Ars Technica: After employee revolt, Google says it is “not close” to launching search in China

Ars Technica: After employee revolt, Google says it is “not close” to launching search in China. “Google’s employees and Google’s management are clashing over ethical issues again. Just two months after Google’s ‘Project Maven’ military drone project was seemingly resolved, Google’s employees are now up in arms over company plans to create censored products for China. The internal protests resulted in the issue being addressed at an all-hands meeting, and we got to learn a bit more about Google’s China plans.”

New York Times: Google Employees Protest Secret Work on Censored Search Engine for China

New York Times: Google Employees Protest Secret Work on Censored Search Engine for China. “Hundreds of Google employees, upset at the company’s decision to secretly build a censored version of its search engine for China, have signed a letter demanding more transparency to understand the ethical consequences of their work.”

The Citizen Lab: How WeChat Filters Images For One Billion Users

The Citizen Lab: How WeChat Filters Images For One Billion Users. “With over 1 billion monthly users, WeChat boasts the title of most popular chat application in China and the fourth largest in the world. However, a new report by Citizen Lab researchers reveals exactly how the platform is able to censor images sent by these billion users.”

Smithsonian Looking for Crowdsourcing Assistance for Chinese Coin Transcription

The Smithsonian is looking for crowdsourcing assistance in transcribing some Chinese coins. From the project page: “During 2017-2018, the NNC [National Numismatic Collection] digitized more than 8,000 of its East Asian Coins, making them publically accessible and available for research worldwide. The NNC is now working to digitize 6,000 Chinese notes and paper transactional objects that range from the Ming Dynasty to the present day. One of the main challenges to the digitization process is transcription, transliteration and translation of several Asian alphabets. Sometimes this can be done quickly, but often the process is too lengthy for NNC team members to complete while moving the project forward efficiently. In order to continue to share these objects rapidly, we need your help! The 50 coins here are a pilot project that will help our team (and you!) figure out how best to make these objects available and more easily searchable online.”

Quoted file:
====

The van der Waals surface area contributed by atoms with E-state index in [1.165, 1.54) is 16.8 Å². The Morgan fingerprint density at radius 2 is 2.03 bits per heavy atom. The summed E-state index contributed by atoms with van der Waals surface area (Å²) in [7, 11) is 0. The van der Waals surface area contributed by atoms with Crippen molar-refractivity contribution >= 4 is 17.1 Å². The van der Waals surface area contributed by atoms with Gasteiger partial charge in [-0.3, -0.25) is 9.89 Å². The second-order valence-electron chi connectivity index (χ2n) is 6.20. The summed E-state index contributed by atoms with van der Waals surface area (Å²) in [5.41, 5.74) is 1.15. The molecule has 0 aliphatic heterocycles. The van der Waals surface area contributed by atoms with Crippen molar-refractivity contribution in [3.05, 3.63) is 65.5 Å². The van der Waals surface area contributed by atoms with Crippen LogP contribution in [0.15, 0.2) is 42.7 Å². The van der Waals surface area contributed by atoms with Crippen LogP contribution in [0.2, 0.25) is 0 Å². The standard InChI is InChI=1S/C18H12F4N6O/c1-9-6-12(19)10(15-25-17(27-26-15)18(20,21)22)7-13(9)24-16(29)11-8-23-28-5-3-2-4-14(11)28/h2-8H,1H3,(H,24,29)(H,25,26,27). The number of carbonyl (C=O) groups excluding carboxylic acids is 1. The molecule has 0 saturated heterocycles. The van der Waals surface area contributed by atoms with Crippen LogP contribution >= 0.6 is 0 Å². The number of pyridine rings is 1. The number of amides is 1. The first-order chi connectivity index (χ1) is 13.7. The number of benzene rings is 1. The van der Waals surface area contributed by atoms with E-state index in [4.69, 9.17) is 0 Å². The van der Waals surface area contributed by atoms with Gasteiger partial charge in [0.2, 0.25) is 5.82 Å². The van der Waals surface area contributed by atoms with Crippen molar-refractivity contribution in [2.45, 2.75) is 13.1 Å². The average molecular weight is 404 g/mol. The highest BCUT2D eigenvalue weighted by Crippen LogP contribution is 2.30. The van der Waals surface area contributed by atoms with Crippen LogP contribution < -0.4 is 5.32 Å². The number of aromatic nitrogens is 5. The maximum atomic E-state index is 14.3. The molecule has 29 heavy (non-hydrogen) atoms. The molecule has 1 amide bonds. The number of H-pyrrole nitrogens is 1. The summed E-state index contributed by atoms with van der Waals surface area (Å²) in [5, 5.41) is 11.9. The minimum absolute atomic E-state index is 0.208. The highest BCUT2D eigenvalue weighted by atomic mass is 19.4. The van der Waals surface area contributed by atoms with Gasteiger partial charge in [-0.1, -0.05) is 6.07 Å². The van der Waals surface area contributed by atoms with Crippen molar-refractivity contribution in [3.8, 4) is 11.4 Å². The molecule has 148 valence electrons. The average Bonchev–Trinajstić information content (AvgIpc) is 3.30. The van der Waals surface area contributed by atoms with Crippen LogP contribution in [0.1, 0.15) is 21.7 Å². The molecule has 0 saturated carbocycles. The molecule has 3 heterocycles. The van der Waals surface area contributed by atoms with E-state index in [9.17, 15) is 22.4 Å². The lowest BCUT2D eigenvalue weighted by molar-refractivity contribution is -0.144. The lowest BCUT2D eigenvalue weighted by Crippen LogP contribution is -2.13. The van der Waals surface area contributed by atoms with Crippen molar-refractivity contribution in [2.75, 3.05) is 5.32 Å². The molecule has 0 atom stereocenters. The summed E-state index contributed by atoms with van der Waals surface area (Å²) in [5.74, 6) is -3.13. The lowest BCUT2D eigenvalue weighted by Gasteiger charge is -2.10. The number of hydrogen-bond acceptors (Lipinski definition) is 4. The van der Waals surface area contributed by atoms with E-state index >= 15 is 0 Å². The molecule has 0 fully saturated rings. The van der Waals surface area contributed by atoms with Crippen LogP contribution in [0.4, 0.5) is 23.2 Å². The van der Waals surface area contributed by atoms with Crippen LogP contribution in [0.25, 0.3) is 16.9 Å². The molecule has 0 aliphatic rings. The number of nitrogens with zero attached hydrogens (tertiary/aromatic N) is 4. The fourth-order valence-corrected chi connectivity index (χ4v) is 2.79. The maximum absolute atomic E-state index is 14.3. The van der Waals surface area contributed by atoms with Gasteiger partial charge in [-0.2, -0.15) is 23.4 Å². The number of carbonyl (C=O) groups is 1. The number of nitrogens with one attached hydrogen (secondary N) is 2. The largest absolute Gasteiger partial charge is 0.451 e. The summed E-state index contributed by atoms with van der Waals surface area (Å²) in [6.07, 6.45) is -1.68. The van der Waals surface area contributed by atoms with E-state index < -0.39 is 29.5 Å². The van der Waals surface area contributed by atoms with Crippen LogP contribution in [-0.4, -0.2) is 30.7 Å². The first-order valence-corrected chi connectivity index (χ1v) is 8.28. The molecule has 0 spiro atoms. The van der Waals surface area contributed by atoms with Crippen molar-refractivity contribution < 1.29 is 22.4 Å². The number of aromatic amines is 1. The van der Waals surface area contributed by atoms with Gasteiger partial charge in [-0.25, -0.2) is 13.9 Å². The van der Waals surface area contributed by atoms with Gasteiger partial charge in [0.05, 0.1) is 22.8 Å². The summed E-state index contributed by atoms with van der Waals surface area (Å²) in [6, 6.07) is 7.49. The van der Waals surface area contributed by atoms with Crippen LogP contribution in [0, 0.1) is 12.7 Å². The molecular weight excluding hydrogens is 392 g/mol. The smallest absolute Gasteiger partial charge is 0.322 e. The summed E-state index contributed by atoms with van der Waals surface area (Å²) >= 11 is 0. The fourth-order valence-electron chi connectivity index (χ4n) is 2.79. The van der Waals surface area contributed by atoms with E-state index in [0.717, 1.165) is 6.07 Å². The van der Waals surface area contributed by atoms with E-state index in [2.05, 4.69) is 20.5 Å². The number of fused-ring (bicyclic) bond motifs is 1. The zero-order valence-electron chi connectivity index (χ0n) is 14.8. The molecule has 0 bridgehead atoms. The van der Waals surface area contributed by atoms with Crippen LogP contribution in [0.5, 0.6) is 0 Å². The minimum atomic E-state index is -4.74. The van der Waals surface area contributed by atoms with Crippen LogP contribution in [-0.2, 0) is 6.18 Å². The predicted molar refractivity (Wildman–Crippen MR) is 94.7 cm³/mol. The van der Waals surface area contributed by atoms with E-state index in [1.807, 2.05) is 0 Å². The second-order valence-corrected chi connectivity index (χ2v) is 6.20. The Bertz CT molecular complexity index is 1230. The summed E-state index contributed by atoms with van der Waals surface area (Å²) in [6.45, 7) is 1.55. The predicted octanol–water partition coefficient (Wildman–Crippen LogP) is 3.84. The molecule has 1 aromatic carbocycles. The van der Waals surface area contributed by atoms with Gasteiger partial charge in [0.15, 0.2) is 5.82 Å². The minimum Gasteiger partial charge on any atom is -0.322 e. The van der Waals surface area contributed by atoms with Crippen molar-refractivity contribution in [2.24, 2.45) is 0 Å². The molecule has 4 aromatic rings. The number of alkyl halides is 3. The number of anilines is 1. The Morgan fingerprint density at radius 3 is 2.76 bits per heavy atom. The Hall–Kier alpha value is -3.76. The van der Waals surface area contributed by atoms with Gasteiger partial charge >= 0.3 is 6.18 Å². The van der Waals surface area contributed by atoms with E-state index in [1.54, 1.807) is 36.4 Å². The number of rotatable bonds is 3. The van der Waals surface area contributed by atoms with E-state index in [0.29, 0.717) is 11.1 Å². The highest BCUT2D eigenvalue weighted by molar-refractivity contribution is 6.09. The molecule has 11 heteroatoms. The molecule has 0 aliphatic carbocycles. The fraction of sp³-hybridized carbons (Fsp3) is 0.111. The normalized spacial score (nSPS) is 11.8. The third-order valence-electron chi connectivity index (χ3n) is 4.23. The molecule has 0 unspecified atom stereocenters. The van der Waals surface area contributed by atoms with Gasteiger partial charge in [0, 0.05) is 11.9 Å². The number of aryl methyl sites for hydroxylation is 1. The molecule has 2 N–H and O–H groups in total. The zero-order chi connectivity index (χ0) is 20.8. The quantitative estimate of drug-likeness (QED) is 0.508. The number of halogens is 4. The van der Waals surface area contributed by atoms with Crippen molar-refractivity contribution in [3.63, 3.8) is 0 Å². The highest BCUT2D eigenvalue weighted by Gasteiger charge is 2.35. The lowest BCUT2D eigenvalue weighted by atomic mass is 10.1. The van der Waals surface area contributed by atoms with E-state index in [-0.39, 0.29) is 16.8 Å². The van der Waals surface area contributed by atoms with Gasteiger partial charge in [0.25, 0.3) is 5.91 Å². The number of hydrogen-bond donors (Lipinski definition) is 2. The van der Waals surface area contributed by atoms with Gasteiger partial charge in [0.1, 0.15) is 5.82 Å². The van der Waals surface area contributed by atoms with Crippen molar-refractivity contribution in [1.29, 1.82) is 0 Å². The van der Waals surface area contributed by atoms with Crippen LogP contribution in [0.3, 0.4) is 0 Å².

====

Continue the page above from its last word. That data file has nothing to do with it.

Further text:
Google vs Baidu: Chinese analysts split on who will be the search winner (Global Times)

Global Times: Google vs Baidu: Chinese analysts split on who will be the search winner. “Google’s possible launch of a new search engine for the Chinese mainland will encounter fierce competition from its Chinese counterpart Baidu Inc, analysts said on Tuesday. The comment came after Baidu CEO Robin Li Yanhong said on Tuesday that he is confident in his company’s ability to compete with its US counterpart Google, even as the latest news about the possible launch of a new search engine in the Chinese mainland by the giant US search engine generated buzz among Chinese netizens, with a poll showing nearly 90 percent of them prefer to use Google if its search service returns.”

New York Times: A Generation Grows Up in China Without Google, Facebook or Twitter

New York Times: A Generation Grows Up in China Without Google, Facebook or Twitter. “Wei Dilong, 18, who lives in the southern Chinese city of Liuzhou, likes basketball, hip-hop music and Hollywood superhero movies. He plans to study chemistry in Canada when he goes to college in 2020. Mr. Wei is typical of Chinese teenagers in another way, too: He has never heard of Google or Twitter. He once heard of Facebook, though. It is ‘maybe like Baidu?’ he asked one recent afternoon, referring to China’s dominant search engine.”

Bloomberg: Google Is in China Cloud Talks With Tencent, Others

Bloomberg: Google Is in China Cloud Talks With Tencent, Others. “Google wants to get back into China, and is laying the groundwork for a key part of the initiative: bringing its cloud business to the world’s second-largest economy. The internet giant is in talks with Tencent Holdings Ltd., Inspur Group and other Chinese companies to offer Google cloud services in the mainland, according to people familiar with the discussions. They asked not to be identified discussing private matters.”